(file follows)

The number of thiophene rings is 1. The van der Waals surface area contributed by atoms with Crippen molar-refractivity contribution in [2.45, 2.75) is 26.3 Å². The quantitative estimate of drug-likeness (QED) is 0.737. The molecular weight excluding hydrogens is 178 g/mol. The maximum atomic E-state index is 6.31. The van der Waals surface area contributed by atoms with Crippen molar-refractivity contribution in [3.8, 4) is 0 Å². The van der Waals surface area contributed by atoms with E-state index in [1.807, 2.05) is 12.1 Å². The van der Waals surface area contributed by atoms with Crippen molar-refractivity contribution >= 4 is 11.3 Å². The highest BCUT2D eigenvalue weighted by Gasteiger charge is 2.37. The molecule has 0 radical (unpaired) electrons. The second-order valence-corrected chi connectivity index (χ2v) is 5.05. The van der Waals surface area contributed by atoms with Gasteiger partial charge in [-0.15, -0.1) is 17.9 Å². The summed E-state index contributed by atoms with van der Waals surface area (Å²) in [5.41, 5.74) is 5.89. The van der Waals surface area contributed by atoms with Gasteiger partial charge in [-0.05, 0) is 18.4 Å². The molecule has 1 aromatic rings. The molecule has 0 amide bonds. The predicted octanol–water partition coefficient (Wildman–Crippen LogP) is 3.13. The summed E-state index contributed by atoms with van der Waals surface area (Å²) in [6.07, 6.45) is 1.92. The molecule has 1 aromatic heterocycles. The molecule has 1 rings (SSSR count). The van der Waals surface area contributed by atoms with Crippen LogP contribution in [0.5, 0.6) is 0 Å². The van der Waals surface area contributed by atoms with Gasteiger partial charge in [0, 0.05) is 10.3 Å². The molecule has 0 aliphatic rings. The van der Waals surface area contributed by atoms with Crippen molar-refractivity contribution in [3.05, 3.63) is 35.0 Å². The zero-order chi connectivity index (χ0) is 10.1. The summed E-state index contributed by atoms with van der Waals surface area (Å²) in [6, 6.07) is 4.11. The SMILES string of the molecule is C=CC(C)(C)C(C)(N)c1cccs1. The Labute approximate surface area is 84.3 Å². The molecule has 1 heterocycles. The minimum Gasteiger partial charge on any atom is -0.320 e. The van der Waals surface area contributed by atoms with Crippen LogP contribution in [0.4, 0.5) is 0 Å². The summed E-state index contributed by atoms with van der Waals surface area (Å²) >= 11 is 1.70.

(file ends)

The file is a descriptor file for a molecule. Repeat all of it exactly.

The number of thiophene rings is 1. The van der Waals surface area contributed by atoms with Crippen molar-refractivity contribution in [2.45, 2.75) is 26.3 Å². The quantitative estimate of drug-likeness (QED) is 0.737. The molecular weight excluding hydrogens is 178 g/mol. The maximum atomic E-state index is 6.31. The van der Waals surface area contributed by atoms with Crippen molar-refractivity contribution in [3.8, 4) is 0 Å². The van der Waals surface area contributed by atoms with E-state index in [1.807, 2.05) is 12.1 Å². The van der Waals surface area contributed by atoms with Crippen molar-refractivity contribution >= 4 is 11.3 Å². The highest BCUT2D eigenvalue weighted by Gasteiger charge is 2.37. The molecule has 0 radical (unpaired) electrons. The second-order valence-corrected chi connectivity index (χ2v) is 5.05. The van der Waals surface area contributed by atoms with Gasteiger partial charge in [-0.15, -0.1) is 17.9 Å². The summed E-state index contributed by atoms with van der Waals surface area (Å²) in [5.41, 5.74) is 5.89. The van der Waals surface area contributed by atoms with Gasteiger partial charge in [-0.05, 0) is 18.4 Å². The molecule has 1 aromatic rings. The molecule has 0 amide bonds. The predicted octanol–water partition coefficient (Wildman–Crippen LogP) is 3.13. The summed E-state index contributed by atoms with van der Waals surface area (Å²) in [6.07, 6.45) is 1.92. The molecule has 1 aromatic heterocycles. The molecule has 1 rings (SSSR count). The van der Waals surface area contributed by atoms with Crippen LogP contribution in [0.5, 0.6) is 0 Å². The van der Waals surface area contributed by atoms with Gasteiger partial charge in [0, 0.05) is 10.3 Å². The molecule has 0 aliphatic rings. The van der Waals surface area contributed by atoms with Crippen molar-refractivity contribution in [3.05, 3.63) is 35.0 Å². The zero-order chi connectivity index (χ0) is 10.1. The summed E-state index contributed by atoms with van der Waals surface area (Å²) in [6, 6.07) is 4.11. The SMILES string of the molecule is C=CC(C)(C)C(C)(N)c1cccs1. The Labute approximate surface area is 84.3 Å². The molecule has 1 heterocycles. The minimum Gasteiger partial charge on any atom is -0.320 e. The van der Waals surface area contributed by atoms with Crippen LogP contribution in [0.4, 0.5) is 0 Å². The summed E-state index contributed by atoms with van der Waals surface area (Å²) >= 11 is 1.70.